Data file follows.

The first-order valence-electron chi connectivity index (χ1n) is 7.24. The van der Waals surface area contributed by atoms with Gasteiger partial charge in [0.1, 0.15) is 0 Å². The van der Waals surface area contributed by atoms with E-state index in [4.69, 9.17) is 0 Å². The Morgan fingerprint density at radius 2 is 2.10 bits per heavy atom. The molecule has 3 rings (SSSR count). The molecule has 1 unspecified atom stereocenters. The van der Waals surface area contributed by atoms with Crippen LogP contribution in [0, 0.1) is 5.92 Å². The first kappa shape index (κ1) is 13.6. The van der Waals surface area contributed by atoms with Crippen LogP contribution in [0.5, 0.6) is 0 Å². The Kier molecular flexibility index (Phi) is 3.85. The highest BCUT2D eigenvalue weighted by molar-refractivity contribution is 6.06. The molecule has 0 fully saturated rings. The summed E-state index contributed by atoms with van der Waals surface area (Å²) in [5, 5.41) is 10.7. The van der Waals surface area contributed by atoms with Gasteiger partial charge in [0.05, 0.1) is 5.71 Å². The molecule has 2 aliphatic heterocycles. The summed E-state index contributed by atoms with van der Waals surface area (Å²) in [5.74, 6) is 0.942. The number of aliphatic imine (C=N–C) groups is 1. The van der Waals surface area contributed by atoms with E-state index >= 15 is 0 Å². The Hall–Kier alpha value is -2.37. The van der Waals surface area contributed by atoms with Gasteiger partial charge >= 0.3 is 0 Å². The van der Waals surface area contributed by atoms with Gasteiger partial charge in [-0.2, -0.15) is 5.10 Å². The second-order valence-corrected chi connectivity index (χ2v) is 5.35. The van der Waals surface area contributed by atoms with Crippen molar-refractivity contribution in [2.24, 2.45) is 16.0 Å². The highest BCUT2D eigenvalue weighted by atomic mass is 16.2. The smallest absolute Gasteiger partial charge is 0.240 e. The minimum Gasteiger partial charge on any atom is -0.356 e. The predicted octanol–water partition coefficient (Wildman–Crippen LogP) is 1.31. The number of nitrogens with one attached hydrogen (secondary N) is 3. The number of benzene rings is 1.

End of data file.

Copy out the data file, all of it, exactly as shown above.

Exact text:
The first-order valence-electron chi connectivity index (χ1n) is 7.24. The van der Waals surface area contributed by atoms with Gasteiger partial charge in [0.1, 0.15) is 0 Å². The van der Waals surface area contributed by atoms with E-state index in [4.69, 9.17) is 0 Å². The Morgan fingerprint density at radius 2 is 2.10 bits per heavy atom. The molecule has 3 rings (SSSR count). The molecule has 1 unspecified atom stereocenters. The van der Waals surface area contributed by atoms with Crippen LogP contribution in [0, 0.1) is 5.92 Å². The first kappa shape index (κ1) is 13.6. The van der Waals surface area contributed by atoms with Crippen LogP contribution in [0.5, 0.6) is 0 Å². The Kier molecular flexibility index (Phi) is 3.85. The highest BCUT2D eigenvalue weighted by molar-refractivity contribution is 6.06. The molecule has 0 fully saturated rings. The summed E-state index contributed by atoms with van der Waals surface area (Å²) in [5, 5.41) is 10.7. The van der Waals surface area contributed by atoms with Gasteiger partial charge in [0.05, 0.1) is 5.71 Å². The molecule has 2 aliphatic heterocycles. The summed E-state index contributed by atoms with van der Waals surface area (Å²) in [5.74, 6) is 0.942. The number of aliphatic imine (C=N–C) groups is 1. The van der Waals surface area contributed by atoms with E-state index >= 15 is 0 Å². The Hall–Kier alpha value is -2.37. The van der Waals surface area contributed by atoms with Gasteiger partial charge >= 0.3 is 0 Å². The van der Waals surface area contributed by atoms with Gasteiger partial charge in [-0.2, -0.15) is 5.10 Å². The second-order valence-corrected chi connectivity index (χ2v) is 5.35. The van der Waals surface area contributed by atoms with Crippen molar-refractivity contribution in [2.24, 2.45) is 16.0 Å². The highest BCUT2D eigenvalue weighted by atomic mass is 16.2. The smallest absolute Gasteiger partial charge is 0.240 e. The minimum Gasteiger partial charge on any atom is -0.356 e. The predicted octanol–water partition coefficient (Wildman–Crippen LogP) is 1.31. The number of nitrogens with one attached hydrogen (secondary N) is 3. The number of benzene rings is 1.